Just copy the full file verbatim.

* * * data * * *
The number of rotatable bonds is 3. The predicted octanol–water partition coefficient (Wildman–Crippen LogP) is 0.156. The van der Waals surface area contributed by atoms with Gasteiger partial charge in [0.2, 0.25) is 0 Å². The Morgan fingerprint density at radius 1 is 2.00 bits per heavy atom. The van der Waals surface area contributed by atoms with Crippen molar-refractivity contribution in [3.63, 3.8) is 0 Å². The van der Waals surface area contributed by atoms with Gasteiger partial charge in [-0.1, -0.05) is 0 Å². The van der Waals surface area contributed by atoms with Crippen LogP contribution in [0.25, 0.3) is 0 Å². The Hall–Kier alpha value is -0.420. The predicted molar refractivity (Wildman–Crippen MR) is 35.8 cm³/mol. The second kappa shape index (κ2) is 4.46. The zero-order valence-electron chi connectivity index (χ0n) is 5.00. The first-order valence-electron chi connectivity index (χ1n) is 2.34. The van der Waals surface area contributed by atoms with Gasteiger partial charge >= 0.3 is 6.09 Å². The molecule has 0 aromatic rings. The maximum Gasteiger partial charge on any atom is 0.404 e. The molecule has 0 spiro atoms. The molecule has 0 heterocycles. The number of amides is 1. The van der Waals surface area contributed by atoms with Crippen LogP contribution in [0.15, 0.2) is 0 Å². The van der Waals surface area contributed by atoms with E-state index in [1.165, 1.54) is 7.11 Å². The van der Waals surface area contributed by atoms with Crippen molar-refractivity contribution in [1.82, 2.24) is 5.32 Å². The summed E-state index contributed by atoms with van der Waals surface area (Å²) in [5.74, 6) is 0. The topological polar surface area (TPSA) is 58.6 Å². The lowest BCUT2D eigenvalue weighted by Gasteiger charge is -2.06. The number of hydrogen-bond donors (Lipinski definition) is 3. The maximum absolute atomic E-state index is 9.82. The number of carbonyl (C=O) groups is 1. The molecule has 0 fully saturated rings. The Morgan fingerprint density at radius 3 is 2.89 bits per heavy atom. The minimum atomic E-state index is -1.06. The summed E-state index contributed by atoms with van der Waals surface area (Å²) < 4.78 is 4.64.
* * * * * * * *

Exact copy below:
The number of rotatable bonds is 3. The predicted octanol–water partition coefficient (Wildman–Crippen LogP) is 0.156. The van der Waals surface area contributed by atoms with Gasteiger partial charge in [0.2, 0.25) is 0 Å². The Morgan fingerprint density at radius 1 is 2.00 bits per heavy atom. The van der Waals surface area contributed by atoms with Crippen molar-refractivity contribution in [3.63, 3.8) is 0 Å². The van der Waals surface area contributed by atoms with Gasteiger partial charge in [-0.1, -0.05) is 0 Å². The van der Waals surface area contributed by atoms with Crippen LogP contribution in [0.25, 0.3) is 0 Å². The Hall–Kier alpha value is -0.420. The predicted molar refractivity (Wildman–Crippen MR) is 35.8 cm³/mol. The second kappa shape index (κ2) is 4.46. The zero-order valence-electron chi connectivity index (χ0n) is 5.00. The first-order valence-electron chi connectivity index (χ1n) is 2.34. The van der Waals surface area contributed by atoms with Gasteiger partial charge >= 0.3 is 6.09 Å². The molecule has 0 aromatic rings. The maximum Gasteiger partial charge on any atom is 0.404 e. The molecule has 0 spiro atoms. The molecule has 0 heterocycles. The number of amides is 1. The van der Waals surface area contributed by atoms with Crippen LogP contribution in [0.15, 0.2) is 0 Å². The van der Waals surface area contributed by atoms with E-state index in [1.165, 1.54) is 7.11 Å². The van der Waals surface area contributed by atoms with Crippen molar-refractivity contribution in [1.82, 2.24) is 5.32 Å². The summed E-state index contributed by atoms with van der Waals surface area (Å²) in [5.74, 6) is 0. The topological polar surface area (TPSA) is 58.6 Å². The lowest BCUT2D eigenvalue weighted by Gasteiger charge is -2.06. The number of hydrogen-bond donors (Lipinski definition) is 3. The maximum absolute atomic E-state index is 9.82. The number of carbonyl (C=O) groups is 1. The molecule has 0 fully saturated rings. The Morgan fingerprint density at radius 3 is 2.89 bits per heavy atom. The minimum atomic E-state index is -1.06. The summed E-state index contributed by atoms with van der Waals surface area (Å²) < 4.78 is 4.64.